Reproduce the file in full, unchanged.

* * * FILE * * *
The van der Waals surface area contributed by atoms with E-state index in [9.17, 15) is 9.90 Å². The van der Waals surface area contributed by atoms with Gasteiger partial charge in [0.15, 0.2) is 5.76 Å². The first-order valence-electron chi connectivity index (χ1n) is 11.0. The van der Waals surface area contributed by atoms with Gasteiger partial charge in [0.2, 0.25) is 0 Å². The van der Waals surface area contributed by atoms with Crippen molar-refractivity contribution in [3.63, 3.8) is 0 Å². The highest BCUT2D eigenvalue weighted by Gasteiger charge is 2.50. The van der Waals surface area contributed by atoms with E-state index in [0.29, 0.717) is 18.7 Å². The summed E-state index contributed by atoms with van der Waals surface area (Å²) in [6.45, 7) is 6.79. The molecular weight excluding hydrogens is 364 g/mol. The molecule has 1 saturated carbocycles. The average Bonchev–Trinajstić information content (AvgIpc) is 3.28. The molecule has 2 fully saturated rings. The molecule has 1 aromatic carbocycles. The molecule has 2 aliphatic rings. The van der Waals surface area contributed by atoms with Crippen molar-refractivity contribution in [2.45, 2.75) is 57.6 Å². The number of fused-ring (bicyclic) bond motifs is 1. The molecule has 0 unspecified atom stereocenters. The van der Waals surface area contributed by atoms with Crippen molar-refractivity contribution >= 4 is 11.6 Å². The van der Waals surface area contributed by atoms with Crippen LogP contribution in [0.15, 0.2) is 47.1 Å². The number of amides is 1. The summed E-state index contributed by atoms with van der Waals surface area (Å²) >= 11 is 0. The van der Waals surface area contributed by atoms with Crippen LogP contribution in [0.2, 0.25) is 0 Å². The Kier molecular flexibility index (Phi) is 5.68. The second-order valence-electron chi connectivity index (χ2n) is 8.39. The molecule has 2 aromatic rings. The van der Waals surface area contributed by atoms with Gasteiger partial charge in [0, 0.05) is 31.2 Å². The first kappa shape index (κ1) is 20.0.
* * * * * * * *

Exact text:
The van der Waals surface area contributed by atoms with E-state index in [9.17, 15) is 9.90 Å². The van der Waals surface area contributed by atoms with Gasteiger partial charge in [0.15, 0.2) is 5.76 Å². The first-order valence-electron chi connectivity index (χ1n) is 11.0. The van der Waals surface area contributed by atoms with Gasteiger partial charge in [0.2, 0.25) is 0 Å². The van der Waals surface area contributed by atoms with Crippen molar-refractivity contribution in [3.63, 3.8) is 0 Å². The highest BCUT2D eigenvalue weighted by Gasteiger charge is 2.50. The van der Waals surface area contributed by atoms with E-state index in [0.29, 0.717) is 18.7 Å². The summed E-state index contributed by atoms with van der Waals surface area (Å²) in [6.45, 7) is 6.79. The molecular weight excluding hydrogens is 364 g/mol. The molecule has 1 saturated carbocycles. The average Bonchev–Trinajstić information content (AvgIpc) is 3.28. The molecule has 2 fully saturated rings. The molecule has 1 aromatic carbocycles. The molecule has 2 aliphatic rings. The van der Waals surface area contributed by atoms with Crippen molar-refractivity contribution in [2.45, 2.75) is 57.6 Å². The number of fused-ring (bicyclic) bond motifs is 1. The molecule has 0 unspecified atom stereocenters. The van der Waals surface area contributed by atoms with Crippen molar-refractivity contribution >= 4 is 11.6 Å². The van der Waals surface area contributed by atoms with Crippen LogP contribution in [0.15, 0.2) is 47.1 Å². The number of amides is 1. The summed E-state index contributed by atoms with van der Waals surface area (Å²) >= 11 is 0. The van der Waals surface area contributed by atoms with Crippen LogP contribution in [0.2, 0.25) is 0 Å². The Kier molecular flexibility index (Phi) is 5.68. The second-order valence-electron chi connectivity index (χ2n) is 8.39. The molecule has 2 aromatic rings. The van der Waals surface area contributed by atoms with Gasteiger partial charge in [0, 0.05) is 31.2 Å². The first kappa shape index (κ1) is 20.0.